Oli Goldstein takes a look at James Toney and Roy Jones Jr, who once sat near the top of the sport's rankings, and today have been reduced to traveling opponents for Russian Denis Lebedev. Lebedev and Toney meet on Friday in Moscow.
There's an old joke in the UK that the Queen will hang on for so long, Prince Charles shall never get to see the throne. As Her Majesty's diamond jubilee approaches on 6 February 2012, the jokes will doubtless increase.
Monarchy and boxing have always been curiously paralleled. Ever since the heavyweight championship became imbued with some quasi-mystical force amidst the racially charged fever of the early 20th century, boxers have been paraded as kings. James J Jeffries spoke of feeling ‘obligated to the sporting public to make an effort to reclaim the heavyweight championship for the white race... to demonstrate that a white man is King of them all.' Muhammad Ali, not simply ‘The Greatest', was also the self-pronounced ‘King of the World'.
The 1980s, meanwhile, had its own Four Kings, celebrated so enthusiastically by George Kimball and marking the first time the lower weight classes received some semblance of the attention afforded to the bigger men.
Today, we have Manny Pacquiao and Floyd Mayweather, the sport's undisputed superstar fighters, boxing royalty in their own right, while one of the enduring images from Sergio Martinez' victory over Paul Williams was the middleweight champion celebrating amidst his team, a tacky crown atop his head.
The crown conjures up notions of glory and greatness, its timeless associations with valour and achievement still resonating in today's boxing world. Yet boxing's Kings are constantly reminded of their own mortality and the fact that royalty only transcends the ring while you're winning. $40,000,000 paydays one year; peanuts the next.
Another generation of royalty will proceed to step out into the ring in the coming weeks. Bernard Hopkins, 46, fought just two and a half weeks ago, his curtailed bout against Chad Dawson failing to produce compelling evidence either way that the Light Heavyweight Champion should shortly be joining boxing's scrapheap. Antonio Tarver, 42, looked his best in years when defeating Danny Green in July in Australia.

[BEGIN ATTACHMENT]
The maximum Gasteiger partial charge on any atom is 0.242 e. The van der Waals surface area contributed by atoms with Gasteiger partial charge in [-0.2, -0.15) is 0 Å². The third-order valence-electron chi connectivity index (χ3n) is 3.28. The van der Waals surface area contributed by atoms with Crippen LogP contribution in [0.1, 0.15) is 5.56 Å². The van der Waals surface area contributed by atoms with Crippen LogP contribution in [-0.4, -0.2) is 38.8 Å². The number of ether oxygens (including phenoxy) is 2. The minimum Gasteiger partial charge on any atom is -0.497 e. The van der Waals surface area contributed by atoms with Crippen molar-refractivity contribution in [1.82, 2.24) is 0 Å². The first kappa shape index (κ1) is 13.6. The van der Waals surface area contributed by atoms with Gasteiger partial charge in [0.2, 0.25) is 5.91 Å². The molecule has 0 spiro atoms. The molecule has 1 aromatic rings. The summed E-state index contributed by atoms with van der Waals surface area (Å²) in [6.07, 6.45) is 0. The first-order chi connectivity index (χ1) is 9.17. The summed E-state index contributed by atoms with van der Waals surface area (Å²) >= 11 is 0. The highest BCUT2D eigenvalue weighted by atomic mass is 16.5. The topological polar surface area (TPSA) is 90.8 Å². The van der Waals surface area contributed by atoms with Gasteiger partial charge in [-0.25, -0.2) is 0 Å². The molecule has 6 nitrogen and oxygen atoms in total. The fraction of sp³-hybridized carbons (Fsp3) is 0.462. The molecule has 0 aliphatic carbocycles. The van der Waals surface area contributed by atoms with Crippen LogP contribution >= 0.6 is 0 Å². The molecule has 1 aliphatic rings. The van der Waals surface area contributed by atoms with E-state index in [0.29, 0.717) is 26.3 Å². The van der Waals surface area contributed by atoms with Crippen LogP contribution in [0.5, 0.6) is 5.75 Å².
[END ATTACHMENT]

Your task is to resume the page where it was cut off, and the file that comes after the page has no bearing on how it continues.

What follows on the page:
For James Toney and Roy Jones Jr, however, immortality slipped from their grasps long ago. Toney returns this Friday in Russia, taking on Jones' most recent opponent, Denis Lebedev; Roy, meanwhile, is scheduled to fight little-known Max Alexander next month. Both fighters have endured pronounced declines since the heady days of the 1990s. Toney's weight ballooned, the once-fearsome looking middleweight champion becoming, in the words of Jim Lampley before his fight with Hasim Rahman, ‘a fat tub of goo'. Unceremonious? Yes. Fitting? Undoubtedly.
Jones' decline has been oft-commented on by boxing pundits and fans alike. The days in which Jones could dazzle fighters with his unique combination of power, speed and athleticism are long gone. All that's left is a ghost, still throwing the old combinations and wearing the Nike gear and Grant gloves, just ten steps slower, ten years older and far less durable.
There's a thin line between the very sad and the tragic. Seeing these once-great fighters step out into the ring, years after their best, evokes a terrible pity. Dislocated from idols we could once connect with, we pity Roy when he urges Paul Williams to retire and instructs us of the pitfalls of carrying on for too long. Yet how close are we to witnessing the truly tragic? When Lebedev knocked Jones out with 15 seconds to go in their May fight, writers and fans expressed similar fears over Roy's physical condition. In Bad Left Hook's coverage of the aftermath of the fight, Scott had this to say:
"He was up and talking after the fight, but he still didn't look great, and really he looked half-asleep for a good chunk of the fight. This really has to be it for Jones. It's getting downright scary."
Roy's recent slate bears scary viewing and, while Toney's lacks the sheer fear factor of three heavy knockouts in the last seven years (four depending on how you see the Danny Green fight), analysis of his recent fights is duly negative. The skills on which Toney could rely so heavily have deteriorated dramatically: struggling past the likes of Danny Batchelder, robbing Fres Oquendo and getting badly hurt by little-known Matthew Greer, Toney is an oversized shadow of his former self.
For boxing royalty, history tells us there are no happy endings. Kings don't cease control of their thrones with dignity; instead, whether a result of pride, money problems or both, they cling to some notion of past glory, desperately trying to recapture those heady days of yesteryear. James Toney will try this Friday against Denis Lebedev. Roy Jones Jr will try in December. They'll probably try again in the future, too. As the boxing world waits with bated breath for the third fight between Manny Pacquiao and Juan Manuel Marquez, share a thought for the likes of Toney and Jones. The Kings of yesterday; the dinosaurs of today.